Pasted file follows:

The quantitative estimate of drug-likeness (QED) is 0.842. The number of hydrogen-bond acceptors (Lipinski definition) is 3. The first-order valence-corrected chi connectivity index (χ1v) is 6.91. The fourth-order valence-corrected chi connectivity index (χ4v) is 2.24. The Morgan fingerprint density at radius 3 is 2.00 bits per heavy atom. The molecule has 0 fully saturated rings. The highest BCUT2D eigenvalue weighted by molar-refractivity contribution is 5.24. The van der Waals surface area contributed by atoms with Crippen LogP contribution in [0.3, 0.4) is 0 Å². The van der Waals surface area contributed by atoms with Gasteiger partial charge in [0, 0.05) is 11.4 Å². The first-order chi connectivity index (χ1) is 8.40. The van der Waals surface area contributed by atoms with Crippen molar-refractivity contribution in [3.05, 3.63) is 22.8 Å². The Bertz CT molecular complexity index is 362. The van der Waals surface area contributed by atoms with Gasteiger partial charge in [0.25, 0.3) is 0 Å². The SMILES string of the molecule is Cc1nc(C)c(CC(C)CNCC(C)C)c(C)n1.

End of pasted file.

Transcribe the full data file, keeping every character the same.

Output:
The quantitative estimate of drug-likeness (QED) is 0.842. The number of hydrogen-bond acceptors (Lipinski definition) is 3. The first-order valence-corrected chi connectivity index (χ1v) is 6.91. The fourth-order valence-corrected chi connectivity index (χ4v) is 2.24. The Morgan fingerprint density at radius 3 is 2.00 bits per heavy atom. The molecule has 0 fully saturated rings. The highest BCUT2D eigenvalue weighted by molar-refractivity contribution is 5.24. The van der Waals surface area contributed by atoms with Crippen LogP contribution in [0.3, 0.4) is 0 Å². The van der Waals surface area contributed by atoms with Gasteiger partial charge in [0, 0.05) is 11.4 Å². The first-order chi connectivity index (χ1) is 8.40. The van der Waals surface area contributed by atoms with Crippen molar-refractivity contribution in [3.05, 3.63) is 22.8 Å². The Bertz CT molecular complexity index is 362. The van der Waals surface area contributed by atoms with Gasteiger partial charge in [0.25, 0.3) is 0 Å². The SMILES string of the molecule is Cc1nc(C)c(CC(C)CNCC(C)C)c(C)n1.